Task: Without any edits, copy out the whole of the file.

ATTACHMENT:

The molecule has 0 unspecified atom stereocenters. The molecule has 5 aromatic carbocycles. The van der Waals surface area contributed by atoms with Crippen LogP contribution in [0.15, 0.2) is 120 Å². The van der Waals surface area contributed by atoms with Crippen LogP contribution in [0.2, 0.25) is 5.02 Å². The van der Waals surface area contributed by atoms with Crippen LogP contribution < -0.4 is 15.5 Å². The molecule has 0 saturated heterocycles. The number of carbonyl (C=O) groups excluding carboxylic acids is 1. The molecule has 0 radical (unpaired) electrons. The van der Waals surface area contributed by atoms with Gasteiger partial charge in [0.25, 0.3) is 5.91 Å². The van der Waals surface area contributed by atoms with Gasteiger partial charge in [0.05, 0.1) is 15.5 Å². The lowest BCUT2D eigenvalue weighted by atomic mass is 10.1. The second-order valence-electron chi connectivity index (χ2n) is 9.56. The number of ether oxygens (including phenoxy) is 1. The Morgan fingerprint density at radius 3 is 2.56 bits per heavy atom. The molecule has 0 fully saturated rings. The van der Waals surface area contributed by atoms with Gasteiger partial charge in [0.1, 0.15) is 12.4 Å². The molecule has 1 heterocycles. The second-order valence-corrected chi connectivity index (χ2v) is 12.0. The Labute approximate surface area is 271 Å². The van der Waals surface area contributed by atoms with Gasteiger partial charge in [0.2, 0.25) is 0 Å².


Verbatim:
The molecule has 0 unspecified atom stereocenters. The molecule has 5 aromatic carbocycles. The van der Waals surface area contributed by atoms with Crippen LogP contribution in [0.15, 0.2) is 120 Å². The van der Waals surface area contributed by atoms with Crippen LogP contribution in [0.2, 0.25) is 5.02 Å². The van der Waals surface area contributed by atoms with Crippen LogP contribution < -0.4 is 15.5 Å². The molecule has 0 saturated heterocycles. The number of carbonyl (C=O) groups excluding carboxylic acids is 1. The molecule has 0 radical (unpaired) electrons. The van der Waals surface area contributed by atoms with Gasteiger partial charge in [0.25, 0.3) is 5.91 Å². The van der Waals surface area contributed by atoms with Gasteiger partial charge in [0.05, 0.1) is 15.5 Å². The lowest BCUT2D eigenvalue weighted by atomic mass is 10.1. The second-order valence-electron chi connectivity index (χ2n) is 9.56. The number of ether oxygens (including phenoxy) is 1. The Morgan fingerprint density at radius 3 is 2.56 bits per heavy atom. The molecule has 0 fully saturated rings. The van der Waals surface area contributed by atoms with Gasteiger partial charge in [0.1, 0.15) is 12.4 Å². The molecule has 1 heterocycles. The second-order valence-corrected chi connectivity index (χ2v) is 12.0. The Labute approximate surface area is 271 Å². The van der Waals surface area contributed by atoms with Gasteiger partial charge in [0.2, 0.25) is 0 Å².